the Monsoon Palace or Sajjan Garh is perched on top of Bansdara peak  along the Aravalli hill range . it towers above the city- which lays on flat land- at more than 3000ft. it has sweeping panoramas- Udaipur city on the east and the Aravallis on the west.our first day in Udaipur almost became our last day there too. we did not like it. im not saying the city is not nice. actually, i think the city is very nice, too nice for our liking. its too clean, too fancy, too touristy. But since we only have 3 days to kill before Holi Festival. it will be too short to travel to another town.we thought of heading outside the city the next day. explore the outskirts on bicycles. it might shake off our first impressions of Udaipur.we rented rundown bikes in Heera Cycle shop( 50rps). it has clunky wheels and brakes. its the best ones they have though. conquering the hills on these tacky two-wheels seemed quite a challenge. yang got the fitness of ironman. and i got the will and arrogance of Tony Stark. so, we should be good.we kick-started the 7.5km road around 4pm. anytime earlier than that and we should have gotten our skin toasted. the sun rays were piercing even at 4pm. it was a hot day. the first 2.5kms is concrete highway. we breezed through it easily. we reached  the electric substation and continued to the small rough and dusty road leading to the main gate. the palace is inside the national park.  from afar the palace started to appear high and imposing.

its a few hundred meters away from the gate and we hit the slopes. the park looked dry with nothing but shrubs and bushes. we took our first stop for a water break. the sun was still scorching and the heat was oppressive. 4:30pm. as per Yang’s gps, we finished a little over half of the total distance and a few meters of the 3.5kms assault/climb to the top where the palace is.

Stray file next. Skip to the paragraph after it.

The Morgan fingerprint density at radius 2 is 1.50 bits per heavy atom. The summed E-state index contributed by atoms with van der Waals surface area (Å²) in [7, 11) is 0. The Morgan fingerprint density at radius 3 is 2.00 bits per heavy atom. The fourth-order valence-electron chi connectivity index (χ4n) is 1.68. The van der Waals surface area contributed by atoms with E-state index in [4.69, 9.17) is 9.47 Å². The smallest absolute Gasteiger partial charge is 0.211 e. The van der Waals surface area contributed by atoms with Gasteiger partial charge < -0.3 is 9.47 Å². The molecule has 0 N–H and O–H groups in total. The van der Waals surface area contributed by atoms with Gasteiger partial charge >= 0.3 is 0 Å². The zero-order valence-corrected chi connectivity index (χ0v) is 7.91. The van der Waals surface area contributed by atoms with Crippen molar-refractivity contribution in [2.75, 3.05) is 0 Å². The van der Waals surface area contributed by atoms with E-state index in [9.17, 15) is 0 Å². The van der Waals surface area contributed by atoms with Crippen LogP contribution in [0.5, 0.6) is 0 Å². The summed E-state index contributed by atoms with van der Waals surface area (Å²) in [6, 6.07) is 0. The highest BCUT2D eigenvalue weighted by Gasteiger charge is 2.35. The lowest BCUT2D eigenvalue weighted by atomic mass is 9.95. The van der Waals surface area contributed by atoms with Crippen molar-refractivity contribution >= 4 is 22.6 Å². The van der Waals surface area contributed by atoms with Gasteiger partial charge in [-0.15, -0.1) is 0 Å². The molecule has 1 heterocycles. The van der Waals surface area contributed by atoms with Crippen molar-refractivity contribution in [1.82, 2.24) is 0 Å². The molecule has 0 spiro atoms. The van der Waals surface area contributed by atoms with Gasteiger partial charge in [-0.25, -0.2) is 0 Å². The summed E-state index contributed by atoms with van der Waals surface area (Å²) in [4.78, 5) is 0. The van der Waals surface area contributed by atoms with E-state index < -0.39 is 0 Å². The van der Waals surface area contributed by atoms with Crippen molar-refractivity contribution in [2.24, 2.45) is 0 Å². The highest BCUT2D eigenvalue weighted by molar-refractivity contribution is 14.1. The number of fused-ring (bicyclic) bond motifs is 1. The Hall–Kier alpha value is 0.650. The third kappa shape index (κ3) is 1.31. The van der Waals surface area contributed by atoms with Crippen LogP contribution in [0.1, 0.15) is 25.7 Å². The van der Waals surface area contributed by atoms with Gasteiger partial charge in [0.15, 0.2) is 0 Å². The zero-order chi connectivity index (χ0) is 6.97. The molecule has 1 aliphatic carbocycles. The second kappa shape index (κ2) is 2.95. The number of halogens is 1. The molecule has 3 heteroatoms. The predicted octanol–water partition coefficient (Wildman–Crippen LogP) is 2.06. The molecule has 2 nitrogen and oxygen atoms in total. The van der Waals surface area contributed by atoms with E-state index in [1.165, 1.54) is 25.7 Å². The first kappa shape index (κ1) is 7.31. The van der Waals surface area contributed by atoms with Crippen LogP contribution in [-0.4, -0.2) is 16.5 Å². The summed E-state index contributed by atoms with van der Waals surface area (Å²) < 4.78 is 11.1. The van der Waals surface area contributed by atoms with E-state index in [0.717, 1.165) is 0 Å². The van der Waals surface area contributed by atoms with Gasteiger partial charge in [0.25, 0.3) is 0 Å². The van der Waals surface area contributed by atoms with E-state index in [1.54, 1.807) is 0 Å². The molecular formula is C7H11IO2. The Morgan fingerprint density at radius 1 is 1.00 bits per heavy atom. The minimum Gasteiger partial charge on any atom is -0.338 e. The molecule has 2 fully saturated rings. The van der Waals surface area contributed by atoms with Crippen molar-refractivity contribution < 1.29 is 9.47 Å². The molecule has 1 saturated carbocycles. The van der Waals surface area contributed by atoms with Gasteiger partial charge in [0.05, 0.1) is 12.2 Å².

we pedalled on but we’re forced to take another stop. the heat was unbearable. the unpaved dry road started to feel harder to trudged onto. the gradual slope turned to full-on ascent. it felt almost impossible to kick on the pedals as the bike chains might break. we gave up on riding the bikes and started pushing it forward.

 

after reaching what-could-be the first 500meters of the whole 3,500m, i wanted to stop. i was panting. heat and exhaustion got the better of me. we drank almost 3/4 of our water. cotton shirt was sweat soaked. i should have bought some dri-fits. im checking out Zalora once i get home. it was around 5pm.

 

i stared at the palace and it was so damn distant and high. it was a long shot  to get there before sundown. i asked Yang if we should continue, he said yes in a heartbeat. and my heart just fell. i was tired. it was not biking anymore, not trekking- it was suicide. but, yeah, im too cocky to back down.

 

time constraints, heat, exhaustion, water, distance and that fukcin bike (which felt as heavy as a motorcycle)- good thing im stupid at times. i never bothered analyzing if it was indeed possible to reach the palace under these conditions. i followed the chinese and trekked on.

 

sun dwindled down and casted a shadow to the side of the hill where we were at.

 

2kms is a short distance. but it was uphill so it felt like 2bazzilion kms. tourists with puzzled looks on their faces in air-conditioned cars occasionally passed by. my motivation was to get to the palace and order some fancy, expensive food they serve because i fukcin deserve it.

 

they had to make the road zigzag because it was just too steep.

 

i have no idea how we did it, but, yeah, we reached the palace minutes before sunset. the palace was no fairytale- castle-like inside. as it is dilapidated; rundown like our bicycles; beat-up like our bodies. the real gem of this palace is not the palace itself but the spectacular views from the windows.

 

i had my fair share of trekking and mountain biking in the past. but never trekking with mountain fukcing bikes.

but all-in-all, i am glad it happened. i am glad Yang said we should continue. i am glad that im cocky at times. i am glad i was able to take some good photos. it is one of the more memorable experiences from my trips.

and there is no tired, aching body a cold bottle of beer can not soothe.

*bottles =)